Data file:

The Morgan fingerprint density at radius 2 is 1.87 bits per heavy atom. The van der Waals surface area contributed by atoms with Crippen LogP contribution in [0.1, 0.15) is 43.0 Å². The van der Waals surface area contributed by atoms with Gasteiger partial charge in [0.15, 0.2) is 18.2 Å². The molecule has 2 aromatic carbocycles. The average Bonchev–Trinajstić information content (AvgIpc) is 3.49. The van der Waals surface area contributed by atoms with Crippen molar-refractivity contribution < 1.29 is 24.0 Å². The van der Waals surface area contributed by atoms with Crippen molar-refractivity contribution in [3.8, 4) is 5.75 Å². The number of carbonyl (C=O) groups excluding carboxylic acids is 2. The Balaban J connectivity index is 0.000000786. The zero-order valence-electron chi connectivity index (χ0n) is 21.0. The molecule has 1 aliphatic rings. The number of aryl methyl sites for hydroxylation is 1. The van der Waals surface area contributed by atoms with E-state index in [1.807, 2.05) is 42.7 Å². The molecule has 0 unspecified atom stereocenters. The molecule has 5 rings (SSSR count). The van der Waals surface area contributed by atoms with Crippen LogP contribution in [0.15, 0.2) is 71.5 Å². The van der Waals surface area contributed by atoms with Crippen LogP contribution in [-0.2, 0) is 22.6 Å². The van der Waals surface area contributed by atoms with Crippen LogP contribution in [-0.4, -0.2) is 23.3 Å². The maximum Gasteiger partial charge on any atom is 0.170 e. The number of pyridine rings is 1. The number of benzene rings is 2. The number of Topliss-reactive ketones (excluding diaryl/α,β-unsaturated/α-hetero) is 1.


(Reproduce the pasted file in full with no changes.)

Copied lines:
The Morgan fingerprint density at radius 2 is 1.87 bits per heavy atom. The van der Waals surface area contributed by atoms with Crippen LogP contribution in [0.1, 0.15) is 43.0 Å². The van der Waals surface area contributed by atoms with Gasteiger partial charge in [0.15, 0.2) is 18.2 Å². The molecule has 2 aromatic carbocycles. The average Bonchev–Trinajstić information content (AvgIpc) is 3.49. The van der Waals surface area contributed by atoms with Crippen molar-refractivity contribution < 1.29 is 24.0 Å². The van der Waals surface area contributed by atoms with Crippen molar-refractivity contribution in [3.8, 4) is 5.75 Å². The number of carbonyl (C=O) groups excluding carboxylic acids is 2. The Balaban J connectivity index is 0.000000786. The zero-order valence-electron chi connectivity index (χ0n) is 21.0. The molecule has 1 aliphatic rings. The number of aryl methyl sites for hydroxylation is 1. The van der Waals surface area contributed by atoms with E-state index in [1.807, 2.05) is 42.7 Å². The molecule has 0 unspecified atom stereocenters. The molecule has 5 rings (SSSR count). The van der Waals surface area contributed by atoms with Crippen LogP contribution in [0.15, 0.2) is 71.5 Å². The van der Waals surface area contributed by atoms with Crippen LogP contribution in [-0.2, 0) is 22.6 Å². The van der Waals surface area contributed by atoms with Crippen LogP contribution in [-0.4, -0.2) is 23.3 Å². The maximum Gasteiger partial charge on any atom is 0.170 e. The number of pyridine rings is 1. The number of benzene rings is 2. The number of Topliss-reactive ketones (excluding diaryl/α,β-unsaturated/α-hetero) is 1.